A Lesson In Human Understanding And Compassion
Lifestyle

A Lesson In Human Understanding And Compassion

"I may not understand, but I can listen."

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As human beings, we harbor an innate yearning for understanding.

This understanding can appear to us in a variety of forms--from conceptual to emotional. We often mention how parents, siblings, significant others, and other people who cross our path "do not understand" us. The claim of being misunderstood is one of intrigue, as language is the foundation and creation of understanding amongst individuals. Our ability to verbally communicate with one another and display a variety of emotions and ideas via tone, diction, and body language allows for an expensive scope of self-expression. Human interaction via speech is a fascinating thing.

Transversely, it also has been said that "language is the source of misunderstandings." This particular type of understanding is less rooted in concept, and more founded on context. The way each of us thinks, speaks, reacts to and interacts with others determines whether we find ourselves to be of accord with like-minded individuals, or not. When other people are not on our wavelength, we tend to view that as a type of misunderstanding. As my grandfather would say, "a failure to communicate."

Recently, I was discussing a personal problem with my 14-year-old sister, and in noticing how distraught I seemed, she rubbed my back and said

"I may not understand, but I can listen."

That, my friends, is what the rest of us have been missing. Ironically, that is what we have been misunderstanding. We get angry at others and create a commotion because sometimes we are simply looking for the wrong thing. More often than not, when we complain about being misunderstood, it is not so much that we are looking for someone to know what we are saying, as much as we are looking for someone to listen to what we have to say. Language is the source of misunderstanding in that sometimes there is too much talking, and not enough listening going on. Previously I mentioned that it is how we use language that causes misunderstanding, and I find it to be true. When we overuse ours and don't tune into the unique language the other person is speaking, we lose the message they are trying to convey to us.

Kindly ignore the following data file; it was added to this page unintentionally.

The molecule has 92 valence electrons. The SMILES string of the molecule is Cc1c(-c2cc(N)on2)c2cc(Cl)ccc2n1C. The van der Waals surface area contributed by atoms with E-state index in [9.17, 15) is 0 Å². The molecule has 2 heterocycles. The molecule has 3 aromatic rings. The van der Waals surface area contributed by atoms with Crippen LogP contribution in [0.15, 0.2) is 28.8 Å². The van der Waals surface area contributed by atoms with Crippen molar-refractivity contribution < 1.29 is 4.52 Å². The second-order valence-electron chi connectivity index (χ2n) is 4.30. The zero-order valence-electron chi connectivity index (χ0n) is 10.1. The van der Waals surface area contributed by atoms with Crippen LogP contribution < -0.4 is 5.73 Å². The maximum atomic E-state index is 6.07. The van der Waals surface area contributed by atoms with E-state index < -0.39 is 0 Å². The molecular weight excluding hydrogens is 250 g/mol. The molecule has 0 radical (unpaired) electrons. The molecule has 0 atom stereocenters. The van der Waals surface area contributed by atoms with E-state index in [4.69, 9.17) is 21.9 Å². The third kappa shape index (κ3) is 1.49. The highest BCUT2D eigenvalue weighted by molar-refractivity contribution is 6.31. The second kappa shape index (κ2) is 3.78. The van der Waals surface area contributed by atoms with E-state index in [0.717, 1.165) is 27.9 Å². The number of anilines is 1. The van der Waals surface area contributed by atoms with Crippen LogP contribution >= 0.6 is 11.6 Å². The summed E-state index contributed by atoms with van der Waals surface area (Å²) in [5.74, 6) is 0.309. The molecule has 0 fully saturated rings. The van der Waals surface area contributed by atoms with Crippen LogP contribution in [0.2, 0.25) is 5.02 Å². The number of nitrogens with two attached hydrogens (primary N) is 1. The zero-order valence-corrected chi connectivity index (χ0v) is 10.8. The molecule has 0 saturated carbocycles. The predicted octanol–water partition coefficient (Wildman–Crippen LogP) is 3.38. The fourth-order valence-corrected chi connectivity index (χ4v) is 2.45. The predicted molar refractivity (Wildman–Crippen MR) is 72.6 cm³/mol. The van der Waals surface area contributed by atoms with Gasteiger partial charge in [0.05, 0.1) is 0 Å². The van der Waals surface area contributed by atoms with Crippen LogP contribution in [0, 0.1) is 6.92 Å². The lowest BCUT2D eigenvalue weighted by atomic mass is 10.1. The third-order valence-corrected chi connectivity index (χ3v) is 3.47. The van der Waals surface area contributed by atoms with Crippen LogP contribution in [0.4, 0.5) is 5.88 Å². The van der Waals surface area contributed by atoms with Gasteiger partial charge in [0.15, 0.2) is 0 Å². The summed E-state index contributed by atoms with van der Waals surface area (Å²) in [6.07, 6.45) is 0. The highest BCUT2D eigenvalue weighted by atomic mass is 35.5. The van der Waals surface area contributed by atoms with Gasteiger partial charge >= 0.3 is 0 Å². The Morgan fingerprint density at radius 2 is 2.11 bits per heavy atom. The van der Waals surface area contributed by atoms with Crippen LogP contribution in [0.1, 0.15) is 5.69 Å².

We don't want someone to understand, we need someone who will listen.

We need someone to let us rant and rave and let out every little thing we have let build up inside--good or bad--so long that it makes us feel like we are going to explode. For once, you are allotted a moment to speak that is all your own without interjection. True understanding can only begin to develop and later evolve through this process. If four people are talking all at once, nobody understands and nobody listens, either. But if one person gets their one moment to express themselves, and allows their conversation partner(s) to respond in kind, you will find that a productive conversation arises from listening closely, deriving meaning, and addressing what was mentioned.

This tactic goes for all things from hearing how someone's day at work was to working out an argument with a loved one. In recognizing that listening, even when you do not understand right away, will eventually bring you understanding, you are doing yourself and others a service. Learning how to listen is also learning how to have compassion. Maybe you "agree" with what you are being told, maybe you do not. The point is that you are listening, which is helping you to develop compassion towards others and positive ways to relate to your loved ones.

This part is hard, because when we listen and hear something we do not like, we may have an abrasive response. The best way to combat that is by letting someone fully explain themselves, even if you may not like how the conversation started out. By fully listening, you can have the time to process your response. Taking a moment to yourself and letting your friend know "I'm thinking about what you just said and I want to respond in the best way I know how" is never a bad idea. All valuable relationships take time and dedication.

Being gentle with others may not be easy, but it is worth it. Try to listen, even if you do not understand. Sometimes we all just need someone. Be that someone, and you'll find you get your someone right back.

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This article has not been reviewed by Odyssey HQ and solely reflects the ideas and opinions of the creator.

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